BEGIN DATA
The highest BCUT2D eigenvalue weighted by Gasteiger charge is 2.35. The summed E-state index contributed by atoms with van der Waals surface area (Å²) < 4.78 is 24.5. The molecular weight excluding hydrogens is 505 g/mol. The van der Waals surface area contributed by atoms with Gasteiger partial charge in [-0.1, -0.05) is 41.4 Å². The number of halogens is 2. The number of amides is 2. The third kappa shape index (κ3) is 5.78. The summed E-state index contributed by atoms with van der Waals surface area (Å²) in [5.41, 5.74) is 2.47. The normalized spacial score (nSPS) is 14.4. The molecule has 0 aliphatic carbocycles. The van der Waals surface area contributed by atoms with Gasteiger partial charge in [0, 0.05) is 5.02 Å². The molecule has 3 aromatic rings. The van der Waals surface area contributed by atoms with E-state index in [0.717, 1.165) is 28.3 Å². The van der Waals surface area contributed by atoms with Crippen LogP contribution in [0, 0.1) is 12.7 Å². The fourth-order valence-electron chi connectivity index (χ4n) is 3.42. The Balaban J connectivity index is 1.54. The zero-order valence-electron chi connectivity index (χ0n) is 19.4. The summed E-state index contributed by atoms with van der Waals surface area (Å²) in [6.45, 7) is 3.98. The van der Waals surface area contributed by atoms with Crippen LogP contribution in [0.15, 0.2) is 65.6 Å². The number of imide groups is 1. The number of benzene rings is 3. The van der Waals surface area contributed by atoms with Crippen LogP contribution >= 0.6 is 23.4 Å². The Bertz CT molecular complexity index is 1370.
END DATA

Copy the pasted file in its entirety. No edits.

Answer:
The highest BCUT2D eigenvalue weighted by Gasteiger charge is 2.35. The summed E-state index contributed by atoms with van der Waals surface area (Å²) < 4.78 is 24.5. The molecular weight excluding hydrogens is 505 g/mol. The van der Waals surface area contributed by atoms with Gasteiger partial charge in [-0.1, -0.05) is 41.4 Å². The number of halogens is 2. The number of amides is 2. The third kappa shape index (κ3) is 5.78. The summed E-state index contributed by atoms with van der Waals surface area (Å²) in [5.41, 5.74) is 2.47. The normalized spacial score (nSPS) is 14.4. The molecule has 0 aliphatic carbocycles. The van der Waals surface area contributed by atoms with Gasteiger partial charge in [0, 0.05) is 5.02 Å². The molecule has 3 aromatic rings. The van der Waals surface area contributed by atoms with E-state index in [0.717, 1.165) is 28.3 Å². The van der Waals surface area contributed by atoms with Crippen LogP contribution in [0, 0.1) is 12.7 Å². The fourth-order valence-electron chi connectivity index (χ4n) is 3.42. The Balaban J connectivity index is 1.54. The zero-order valence-electron chi connectivity index (χ0n) is 19.4. The summed E-state index contributed by atoms with van der Waals surface area (Å²) in [6.45, 7) is 3.98. The van der Waals surface area contributed by atoms with Crippen LogP contribution in [0.15, 0.2) is 65.6 Å². The number of imide groups is 1. The number of benzene rings is 3. The van der Waals surface area contributed by atoms with Crippen LogP contribution >= 0.6 is 23.4 Å². The Bertz CT molecular complexity index is 1370.